All of the girls are in the same grade and on similar reading levels.  We looked up each book's reading level to choose if it was a contender.  Our school uses ACCELERATED READER so we tried to keep the books in the range that would be acceptable for them using the website for AR Bookfinder.

Books were all chosen from A Mighty Girl's book lists

Our books for the first five meetings are:
1.  OTHERWISE KNOWN AS SHEILA THE GREAT by Judy Blume
2.  THE NIGHT FAIRY by Jennifer Schlitz
3.  TURTLE IN PARADISE by Jennifer L. Holm
4.  THE MAGIC HALF by Annie Barrows
5.  THE YEAR OF THE DOG by Grace Lin

We followed the guidelines from Mighty Girl about how many girls to invite.  We also were careful to choose girls of the same age so the books weren't too hard or too easy for club members to read.  Our group has 6 girls and 5 moms.  Because two girls are coming from another activity, it made sense to just make a simple dinner for all the girls.  

We sent an email to all the moms with the list of books with links to the Mighty Girl site.  Many books can be found at Half Price Books, or the library, as a lot are Newberry winners, etc.  However, if ordering from Amazon, we suggested they click through the Mighty girl like so they get a portion of the sale.  (I have no connection to the site other than being a huge fan for all their work at putting together the lists, etc.  I probably sound like a sales person, but wow, what a great resource!) 


We set the first meeting date a month away and chose the second Tuesday of each month as our meeting date. 

Purpose of this blog

In Fall 2013, I stumbled across the fantastic website amightygirl.com. I had heard about mother daughter book clubs in the past, but its daunting to think of starting up something like this having never led one before.  I read and reread their guidelines for starting a Mother Daughter book club and finally decided we should go for it.  My daughter is in second grade and 7 years old.  We invited 5 other girls and their moms to participate.  We chose books from the Mighty girl lists and created a book list for the first five books.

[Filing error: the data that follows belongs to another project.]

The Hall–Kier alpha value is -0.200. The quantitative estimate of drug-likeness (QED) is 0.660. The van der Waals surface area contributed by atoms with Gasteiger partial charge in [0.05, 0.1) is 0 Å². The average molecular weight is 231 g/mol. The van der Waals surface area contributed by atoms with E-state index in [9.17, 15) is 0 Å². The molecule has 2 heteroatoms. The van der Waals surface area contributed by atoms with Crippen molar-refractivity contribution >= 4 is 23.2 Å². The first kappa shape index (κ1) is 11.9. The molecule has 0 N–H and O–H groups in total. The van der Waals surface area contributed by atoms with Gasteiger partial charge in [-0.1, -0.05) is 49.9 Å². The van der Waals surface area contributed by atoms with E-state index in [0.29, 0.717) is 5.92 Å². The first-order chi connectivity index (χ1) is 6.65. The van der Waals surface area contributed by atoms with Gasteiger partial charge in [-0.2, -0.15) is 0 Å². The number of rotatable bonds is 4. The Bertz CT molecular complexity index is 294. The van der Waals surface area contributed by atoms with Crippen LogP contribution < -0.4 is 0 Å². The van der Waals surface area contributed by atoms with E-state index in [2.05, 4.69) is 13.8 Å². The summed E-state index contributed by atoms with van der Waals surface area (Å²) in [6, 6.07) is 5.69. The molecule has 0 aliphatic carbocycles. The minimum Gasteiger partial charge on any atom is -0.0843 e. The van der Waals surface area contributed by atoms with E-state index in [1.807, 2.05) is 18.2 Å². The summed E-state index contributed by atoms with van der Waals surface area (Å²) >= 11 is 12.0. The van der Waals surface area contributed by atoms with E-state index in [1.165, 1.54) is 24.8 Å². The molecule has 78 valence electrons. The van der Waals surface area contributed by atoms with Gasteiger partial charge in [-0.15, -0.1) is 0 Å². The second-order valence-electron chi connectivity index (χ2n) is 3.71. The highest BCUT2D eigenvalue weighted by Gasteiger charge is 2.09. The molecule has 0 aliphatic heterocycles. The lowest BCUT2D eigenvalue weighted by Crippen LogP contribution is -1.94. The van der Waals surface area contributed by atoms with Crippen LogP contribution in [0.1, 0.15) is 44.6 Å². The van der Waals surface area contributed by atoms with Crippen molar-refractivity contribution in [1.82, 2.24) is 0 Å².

After posting a picture of 6 smiling girls at book club on Facebook, the response from other moms was eye opening.  A lot of people wanted to know more details about what we are doing.  It occurred to me that all the time spent googling discussion questions, planning related crafts, etc. could be shared with others and maybe make the task of starting a similar book club less daunting for others.

Our first meeting, I was amazed at how excited these girls were to discuss the book, how much they took away from the story, and how well they were able to articulate their feelings.  We took a vote on our book club name and the votes were split between CHAPTER CHICKS and BOOK WORMS.  We tried various compromises, but the girls had very strong opinions.  We left the meeting still undecided about a club name.  I joked that we should call it GIRLS WITH OPINIONS because these girls have lots of em!  Everyone liked it and it stuck.

So why make a Mother Daughter book club?  From
 A Mighty Girl's Book Club Organizing Guide:  "Parent-child book clubs are popular for any number of educational, social, and relational reasons. Book clubs can help improve a child’s reading skills and self-confidence, as well as help her to learn valuable life skills such as learning how to articulate her opinion and present an argument. They provide a great social outlet for both parents and girls and help to build a supportive community of friends. Many parents also find book clubs a valuable way to stay connected with their daughters as they enter the tween and teen years and increasingly strive for greater independence from their parents. Moreover, book discussions can also help parents and their children broach difficult topics that might be challenging to discuss directly but can be explored in the context of a story. Finally,book clubs can be great fun for both parents and kids and a highly fulfilling creative outlet for years to come."


It has been a wonderful experience for the girls and the moms so far.  I plan to use this blog to help share what has worked for us, so that if you should choose to start a club, you won't have to reinvent the wheel.  It will also serve to preserve the memories as these girls grow up.